|Environmental Handbook Volume II: Agriculture, Mining/Energy, Trade/Industry (GTZ, 1995, 736 p.)|
|Mining and energy|
|43. Renewable sources of energy|
In addition to finite deposits of fossil and mineral fuels such as oil, gas, coal and uranium, the earth also offers various natural, auto-regenerative - or renewable - sources of energy that derive from sun insolation, geothermal activity and gravitational forces.
Theoretically, the global supply of energy from such renewable sources by far exceeds the earth's present total energy demand. The supply of energy is subject in part to pronounced technical and economic utility limitations, e.g., the disparity between the temporal/spatial demand for energy and the actually available supply of renewable energies, and the latter's modest power density compared to conventional energy vehicles.
The main renewable energy (RE) sources are:
1. Insolation, i.e., the direct radiant energy of the sun (made useful by collectors, solar cells, etc.)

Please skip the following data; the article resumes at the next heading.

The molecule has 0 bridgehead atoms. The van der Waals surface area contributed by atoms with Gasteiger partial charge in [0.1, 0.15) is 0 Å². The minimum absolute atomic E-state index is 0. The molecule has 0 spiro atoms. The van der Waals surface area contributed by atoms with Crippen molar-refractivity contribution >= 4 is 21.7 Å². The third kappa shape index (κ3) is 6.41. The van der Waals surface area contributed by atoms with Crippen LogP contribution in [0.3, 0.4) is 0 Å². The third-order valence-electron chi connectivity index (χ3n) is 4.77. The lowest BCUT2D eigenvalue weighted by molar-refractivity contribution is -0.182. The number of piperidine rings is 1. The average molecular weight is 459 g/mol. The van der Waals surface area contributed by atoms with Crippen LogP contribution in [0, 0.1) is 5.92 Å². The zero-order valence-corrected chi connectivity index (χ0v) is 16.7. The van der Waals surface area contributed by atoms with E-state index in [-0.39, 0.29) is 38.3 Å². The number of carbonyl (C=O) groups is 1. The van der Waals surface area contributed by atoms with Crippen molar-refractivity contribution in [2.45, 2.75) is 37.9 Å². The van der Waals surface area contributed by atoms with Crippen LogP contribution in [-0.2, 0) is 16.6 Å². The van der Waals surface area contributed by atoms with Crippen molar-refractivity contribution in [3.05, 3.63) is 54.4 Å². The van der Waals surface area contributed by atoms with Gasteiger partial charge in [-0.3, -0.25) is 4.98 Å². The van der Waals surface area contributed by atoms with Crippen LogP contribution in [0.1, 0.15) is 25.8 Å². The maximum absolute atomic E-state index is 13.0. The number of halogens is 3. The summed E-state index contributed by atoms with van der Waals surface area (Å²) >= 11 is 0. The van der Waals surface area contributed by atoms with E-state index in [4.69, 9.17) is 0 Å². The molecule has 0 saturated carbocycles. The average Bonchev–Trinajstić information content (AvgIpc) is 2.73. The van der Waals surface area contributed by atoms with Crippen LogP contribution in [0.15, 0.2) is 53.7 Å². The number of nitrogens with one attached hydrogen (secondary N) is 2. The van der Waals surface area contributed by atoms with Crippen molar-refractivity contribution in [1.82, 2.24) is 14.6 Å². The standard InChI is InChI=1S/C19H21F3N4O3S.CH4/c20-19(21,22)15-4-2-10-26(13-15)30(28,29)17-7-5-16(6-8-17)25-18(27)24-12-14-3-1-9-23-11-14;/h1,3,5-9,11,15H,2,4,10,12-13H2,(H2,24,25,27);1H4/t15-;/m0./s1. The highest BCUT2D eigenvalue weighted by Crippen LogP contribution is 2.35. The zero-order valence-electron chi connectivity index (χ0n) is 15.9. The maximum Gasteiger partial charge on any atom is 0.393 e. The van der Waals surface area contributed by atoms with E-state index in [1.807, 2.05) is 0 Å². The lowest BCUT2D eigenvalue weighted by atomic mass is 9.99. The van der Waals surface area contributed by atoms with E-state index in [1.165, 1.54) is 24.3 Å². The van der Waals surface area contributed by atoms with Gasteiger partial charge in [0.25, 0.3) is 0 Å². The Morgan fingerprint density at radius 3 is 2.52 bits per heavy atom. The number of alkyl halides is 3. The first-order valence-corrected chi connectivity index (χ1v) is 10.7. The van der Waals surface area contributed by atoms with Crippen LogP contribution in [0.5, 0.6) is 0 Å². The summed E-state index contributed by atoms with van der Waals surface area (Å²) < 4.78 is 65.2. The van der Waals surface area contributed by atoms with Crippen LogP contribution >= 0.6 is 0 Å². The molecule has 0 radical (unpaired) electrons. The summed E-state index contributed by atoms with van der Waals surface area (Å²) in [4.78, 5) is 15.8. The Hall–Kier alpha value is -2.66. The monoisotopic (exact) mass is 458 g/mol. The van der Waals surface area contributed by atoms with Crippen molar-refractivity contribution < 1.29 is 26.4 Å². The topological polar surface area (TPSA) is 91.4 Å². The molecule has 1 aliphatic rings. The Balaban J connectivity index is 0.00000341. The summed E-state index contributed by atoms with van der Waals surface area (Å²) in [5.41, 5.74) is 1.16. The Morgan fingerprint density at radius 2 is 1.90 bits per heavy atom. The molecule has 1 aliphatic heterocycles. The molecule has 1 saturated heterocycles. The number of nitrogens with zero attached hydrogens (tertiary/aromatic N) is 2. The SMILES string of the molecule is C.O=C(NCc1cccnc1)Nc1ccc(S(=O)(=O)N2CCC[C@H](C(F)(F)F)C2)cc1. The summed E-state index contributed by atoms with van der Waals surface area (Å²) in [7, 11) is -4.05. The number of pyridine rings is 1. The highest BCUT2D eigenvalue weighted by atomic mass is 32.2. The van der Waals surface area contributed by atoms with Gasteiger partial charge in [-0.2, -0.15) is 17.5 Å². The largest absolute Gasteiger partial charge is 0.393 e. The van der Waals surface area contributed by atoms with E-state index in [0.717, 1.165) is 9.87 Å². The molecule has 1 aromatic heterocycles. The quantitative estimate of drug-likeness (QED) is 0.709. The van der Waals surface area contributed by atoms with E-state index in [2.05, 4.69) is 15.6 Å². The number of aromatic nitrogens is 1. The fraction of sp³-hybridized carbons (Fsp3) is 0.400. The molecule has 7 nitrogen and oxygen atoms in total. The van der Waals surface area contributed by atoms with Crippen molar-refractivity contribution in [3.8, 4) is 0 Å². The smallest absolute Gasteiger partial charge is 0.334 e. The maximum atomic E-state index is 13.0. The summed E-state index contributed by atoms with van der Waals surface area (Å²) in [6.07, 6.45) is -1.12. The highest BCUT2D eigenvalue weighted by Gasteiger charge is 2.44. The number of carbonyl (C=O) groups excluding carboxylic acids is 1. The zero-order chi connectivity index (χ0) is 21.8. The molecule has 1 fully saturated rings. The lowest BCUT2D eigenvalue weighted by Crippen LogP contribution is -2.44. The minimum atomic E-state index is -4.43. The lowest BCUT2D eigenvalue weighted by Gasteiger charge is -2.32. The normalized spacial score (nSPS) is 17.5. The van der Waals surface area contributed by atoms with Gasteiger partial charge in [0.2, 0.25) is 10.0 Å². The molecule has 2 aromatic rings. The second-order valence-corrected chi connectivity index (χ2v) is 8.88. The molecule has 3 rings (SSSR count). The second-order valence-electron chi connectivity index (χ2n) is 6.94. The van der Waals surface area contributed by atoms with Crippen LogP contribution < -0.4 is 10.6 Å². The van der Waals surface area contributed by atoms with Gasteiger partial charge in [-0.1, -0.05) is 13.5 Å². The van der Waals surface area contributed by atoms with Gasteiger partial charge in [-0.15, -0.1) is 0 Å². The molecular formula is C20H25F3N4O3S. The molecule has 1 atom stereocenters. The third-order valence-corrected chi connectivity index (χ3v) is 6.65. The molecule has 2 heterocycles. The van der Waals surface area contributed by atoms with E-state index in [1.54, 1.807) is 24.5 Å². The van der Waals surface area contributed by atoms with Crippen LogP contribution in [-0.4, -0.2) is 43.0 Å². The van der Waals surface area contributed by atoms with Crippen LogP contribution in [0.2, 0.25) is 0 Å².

2. Energy obtained from biomass; biochemical energy of photosynthetic products; made useful by
- burning (of wood, straw, etc.)
- gasification (of wood, etc.)
- anaerobic digestion (= biogas)
- alcoholic fermentation
3. The kinetic energy of wind
4. The kinetic energy of moving water:
- low-pressure systems
- high-pressure systems
- micro-hydropower plants
- tides, waves, ocean currents
- geothermal energy
- thermal energy deriving from differences in seawater temperature
- osmotic energy deriving from concentration gradients between saltwater and freshwater.
With a view to the proper and adequate sizing and, hence, limitation of the environmental consequences of renewable energy systems, the energy consumers' options for the conservation and rational use of energy should always be given full consideration, whereas boundary conditions in the form of prices, tariffs, etc. are major factors.
The environmental impacts resulting from utilization of the following renewable sources of energy are dealt with in this brief:
- solar energy (heat and photovoltaics)
- energy from biomass
- wind energy
- geothermal energy.
To the extent deemed relevant, other renewable sources of energy are dealt with in other briefs.
With regard to the general environmental consequences of energy systems and to the supradisciplinary aspects to be considered in connection with the planning of energy policy and energy economics projects, the reader is referred to the environmental brief Overall Energy Planning.